Why not "it's a savage animal". In fact, one of the meanings listed for sauvage is savage.
I think here it is only the generic "wild" used to mean "not domesticated". "Savage" would mean "cruel" (same word in French) for a specific behavior, not only animal but possibly human.
The hint is misleading here. FR "sauvage" may look like "savage", but it is a leap too far in this context. "Sauvage" means wild in this context: wild, untamed (animal); wild, remote (place); unauthorized (camping spot), unplanned (urban development). The use of "savage" is rather archaic here. If you want to say "savage", it would be féroce (to describe a person) or méchant to describe an animal.
I completely agree with you Varunk, Duo should be accepting "savage" as a translation for "sauvage" in this instance.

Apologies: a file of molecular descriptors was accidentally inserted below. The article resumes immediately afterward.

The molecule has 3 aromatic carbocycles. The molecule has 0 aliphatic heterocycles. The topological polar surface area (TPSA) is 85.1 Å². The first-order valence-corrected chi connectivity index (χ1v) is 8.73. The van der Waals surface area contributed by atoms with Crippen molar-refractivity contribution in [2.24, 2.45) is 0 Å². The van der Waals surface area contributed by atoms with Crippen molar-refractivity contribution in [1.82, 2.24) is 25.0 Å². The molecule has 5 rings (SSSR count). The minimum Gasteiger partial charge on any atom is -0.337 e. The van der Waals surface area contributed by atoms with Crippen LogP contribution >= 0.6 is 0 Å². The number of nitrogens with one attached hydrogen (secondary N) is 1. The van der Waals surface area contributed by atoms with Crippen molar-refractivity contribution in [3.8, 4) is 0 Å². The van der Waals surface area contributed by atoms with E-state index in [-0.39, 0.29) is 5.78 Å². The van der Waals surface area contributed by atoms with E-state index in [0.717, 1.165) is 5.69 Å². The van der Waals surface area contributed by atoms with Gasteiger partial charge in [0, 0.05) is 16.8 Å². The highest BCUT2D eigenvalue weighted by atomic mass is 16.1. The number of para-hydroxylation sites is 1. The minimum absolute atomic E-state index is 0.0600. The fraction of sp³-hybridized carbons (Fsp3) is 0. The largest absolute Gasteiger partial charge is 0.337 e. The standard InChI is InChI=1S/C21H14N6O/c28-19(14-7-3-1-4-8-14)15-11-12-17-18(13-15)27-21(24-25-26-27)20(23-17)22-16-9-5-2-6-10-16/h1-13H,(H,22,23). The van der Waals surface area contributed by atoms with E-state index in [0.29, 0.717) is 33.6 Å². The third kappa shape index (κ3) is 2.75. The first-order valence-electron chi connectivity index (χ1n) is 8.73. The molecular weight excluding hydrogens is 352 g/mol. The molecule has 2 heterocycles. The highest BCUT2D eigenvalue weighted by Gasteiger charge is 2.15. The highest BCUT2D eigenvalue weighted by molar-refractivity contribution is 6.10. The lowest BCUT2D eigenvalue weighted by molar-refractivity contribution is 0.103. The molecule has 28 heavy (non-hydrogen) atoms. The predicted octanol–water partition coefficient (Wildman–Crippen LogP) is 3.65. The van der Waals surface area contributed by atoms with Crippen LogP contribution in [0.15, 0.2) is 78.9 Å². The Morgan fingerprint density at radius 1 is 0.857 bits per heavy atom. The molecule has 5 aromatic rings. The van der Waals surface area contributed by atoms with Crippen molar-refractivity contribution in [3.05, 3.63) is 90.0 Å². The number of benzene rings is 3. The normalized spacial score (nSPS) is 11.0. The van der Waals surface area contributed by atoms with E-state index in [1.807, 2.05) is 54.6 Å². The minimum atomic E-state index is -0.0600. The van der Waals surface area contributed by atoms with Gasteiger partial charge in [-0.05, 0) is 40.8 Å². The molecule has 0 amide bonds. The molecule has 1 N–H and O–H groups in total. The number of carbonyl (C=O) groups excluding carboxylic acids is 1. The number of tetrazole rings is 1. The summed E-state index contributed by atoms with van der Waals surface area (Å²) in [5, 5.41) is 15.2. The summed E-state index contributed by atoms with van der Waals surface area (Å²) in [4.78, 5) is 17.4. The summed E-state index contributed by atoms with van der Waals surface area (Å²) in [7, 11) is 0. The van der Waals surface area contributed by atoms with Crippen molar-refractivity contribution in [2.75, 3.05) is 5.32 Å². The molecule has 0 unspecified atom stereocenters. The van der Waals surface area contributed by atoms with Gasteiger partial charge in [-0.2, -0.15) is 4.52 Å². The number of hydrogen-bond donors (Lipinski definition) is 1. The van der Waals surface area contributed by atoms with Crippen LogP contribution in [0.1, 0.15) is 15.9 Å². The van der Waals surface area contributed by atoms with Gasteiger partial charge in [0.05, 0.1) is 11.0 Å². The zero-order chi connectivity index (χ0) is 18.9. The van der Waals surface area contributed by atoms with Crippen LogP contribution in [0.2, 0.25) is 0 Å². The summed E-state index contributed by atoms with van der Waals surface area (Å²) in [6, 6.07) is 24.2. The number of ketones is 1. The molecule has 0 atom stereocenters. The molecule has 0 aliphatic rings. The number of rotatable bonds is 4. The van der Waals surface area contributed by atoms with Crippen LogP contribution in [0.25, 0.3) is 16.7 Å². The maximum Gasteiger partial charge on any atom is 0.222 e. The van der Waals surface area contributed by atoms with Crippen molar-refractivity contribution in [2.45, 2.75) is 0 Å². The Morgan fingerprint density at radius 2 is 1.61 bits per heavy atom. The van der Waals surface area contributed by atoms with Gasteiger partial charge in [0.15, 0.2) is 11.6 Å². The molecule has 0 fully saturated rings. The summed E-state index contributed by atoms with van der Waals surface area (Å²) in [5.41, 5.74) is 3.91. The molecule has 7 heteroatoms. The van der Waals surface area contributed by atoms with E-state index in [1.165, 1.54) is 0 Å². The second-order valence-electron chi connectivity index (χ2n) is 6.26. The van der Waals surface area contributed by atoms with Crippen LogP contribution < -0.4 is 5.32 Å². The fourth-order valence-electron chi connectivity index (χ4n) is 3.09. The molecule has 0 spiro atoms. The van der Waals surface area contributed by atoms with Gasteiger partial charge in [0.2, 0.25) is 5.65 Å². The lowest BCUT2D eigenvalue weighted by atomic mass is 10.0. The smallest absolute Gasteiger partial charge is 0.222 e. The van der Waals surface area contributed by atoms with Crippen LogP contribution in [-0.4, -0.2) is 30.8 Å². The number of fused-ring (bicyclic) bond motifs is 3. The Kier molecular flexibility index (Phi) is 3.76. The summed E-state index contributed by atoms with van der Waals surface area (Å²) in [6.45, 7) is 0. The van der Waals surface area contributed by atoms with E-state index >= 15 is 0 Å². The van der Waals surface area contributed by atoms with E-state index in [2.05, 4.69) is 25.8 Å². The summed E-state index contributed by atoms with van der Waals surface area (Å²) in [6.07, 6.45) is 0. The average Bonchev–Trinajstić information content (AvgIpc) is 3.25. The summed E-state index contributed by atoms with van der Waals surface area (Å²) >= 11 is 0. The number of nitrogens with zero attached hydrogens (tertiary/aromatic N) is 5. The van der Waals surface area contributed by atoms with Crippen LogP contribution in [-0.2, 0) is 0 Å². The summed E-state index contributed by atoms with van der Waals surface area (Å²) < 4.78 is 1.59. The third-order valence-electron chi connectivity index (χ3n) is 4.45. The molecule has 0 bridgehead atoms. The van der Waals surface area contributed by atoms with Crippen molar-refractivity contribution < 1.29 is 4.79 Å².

Am I the only one who hears her say "Cet un animal sauvage" in regular speed? In the slowed down version she says "C'est un..." I got it wrong by transcribing it as the former.
The pronunciation is indeed the same, but "cet un animal" is not correct because "cet" is an adjective you put just in front of the noun (no article in between).
Ah, okay. But to my best recollection I can't remember ever hearing a hard "t" in c'est. Am I wrong there, too?
That is a regular liaison in front of a vowel or a non-aspired H:
c'est un = Sè-T-un
c'est horrible = Sè-t-oribl
That liaison is optional but sounds much better.